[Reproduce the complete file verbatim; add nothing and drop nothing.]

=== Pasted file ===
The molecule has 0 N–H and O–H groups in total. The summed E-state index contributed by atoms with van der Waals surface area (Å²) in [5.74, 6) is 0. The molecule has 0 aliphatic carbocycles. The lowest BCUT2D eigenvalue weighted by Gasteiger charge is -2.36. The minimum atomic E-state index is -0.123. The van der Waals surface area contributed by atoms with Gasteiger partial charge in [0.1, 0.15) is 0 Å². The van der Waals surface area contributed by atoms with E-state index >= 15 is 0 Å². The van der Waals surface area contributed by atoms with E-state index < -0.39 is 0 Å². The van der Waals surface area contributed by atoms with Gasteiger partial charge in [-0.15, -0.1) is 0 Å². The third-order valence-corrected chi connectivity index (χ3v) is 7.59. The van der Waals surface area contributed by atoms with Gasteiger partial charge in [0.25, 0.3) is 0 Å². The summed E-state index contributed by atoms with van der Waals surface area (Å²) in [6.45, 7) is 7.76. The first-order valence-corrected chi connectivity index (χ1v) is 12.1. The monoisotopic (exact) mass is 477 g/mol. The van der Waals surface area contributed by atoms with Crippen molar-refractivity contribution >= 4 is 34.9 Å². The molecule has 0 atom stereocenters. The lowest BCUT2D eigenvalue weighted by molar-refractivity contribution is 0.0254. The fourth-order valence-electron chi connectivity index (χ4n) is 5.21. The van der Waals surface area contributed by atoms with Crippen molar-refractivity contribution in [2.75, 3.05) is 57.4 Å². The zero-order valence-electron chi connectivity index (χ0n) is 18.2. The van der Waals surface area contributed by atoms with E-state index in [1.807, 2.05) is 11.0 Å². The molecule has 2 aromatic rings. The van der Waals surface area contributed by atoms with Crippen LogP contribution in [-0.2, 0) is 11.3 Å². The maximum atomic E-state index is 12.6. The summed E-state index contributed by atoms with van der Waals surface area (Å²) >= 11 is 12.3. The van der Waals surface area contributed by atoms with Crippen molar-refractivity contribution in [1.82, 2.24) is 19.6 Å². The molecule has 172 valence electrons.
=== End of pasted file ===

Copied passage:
The molecule has 0 N–H and O–H groups in total. The summed E-state index contributed by atoms with van der Waals surface area (Å²) in [5.74, 6) is 0. The molecule has 0 aliphatic carbocycles. The lowest BCUT2D eigenvalue weighted by Gasteiger charge is -2.36. The minimum atomic E-state index is -0.123. The van der Waals surface area contributed by atoms with Gasteiger partial charge in [0.1, 0.15) is 0 Å². The van der Waals surface area contributed by atoms with E-state index >= 15 is 0 Å². The van der Waals surface area contributed by atoms with E-state index < -0.39 is 0 Å². The van der Waals surface area contributed by atoms with Gasteiger partial charge in [-0.15, -0.1) is 0 Å². The third-order valence-corrected chi connectivity index (χ3v) is 7.59. The van der Waals surface area contributed by atoms with Gasteiger partial charge in [0.25, 0.3) is 0 Å². The summed E-state index contributed by atoms with van der Waals surface area (Å²) in [6.45, 7) is 7.76. The first-order valence-corrected chi connectivity index (χ1v) is 12.1. The monoisotopic (exact) mass is 477 g/mol. The van der Waals surface area contributed by atoms with Crippen molar-refractivity contribution >= 4 is 34.9 Å². The molecule has 0 atom stereocenters. The lowest BCUT2D eigenvalue weighted by molar-refractivity contribution is 0.0254. The fourth-order valence-electron chi connectivity index (χ4n) is 5.21. The van der Waals surface area contributed by atoms with Crippen molar-refractivity contribution in [2.75, 3.05) is 57.4 Å². The zero-order valence-electron chi connectivity index (χ0n) is 18.2. The van der Waals surface area contributed by atoms with E-state index in [1.807, 2.05) is 11.0 Å². The molecule has 2 aromatic rings. The van der Waals surface area contributed by atoms with Crippen LogP contribution in [-0.2, 0) is 11.3 Å². The maximum atomic E-state index is 12.6. The summed E-state index contributed by atoms with van der Waals surface area (Å²) >= 11 is 12.3. The van der Waals surface area contributed by atoms with Crippen molar-refractivity contribution in [1.82, 2.24) is 19.6 Å². The molecule has 172 valence electrons.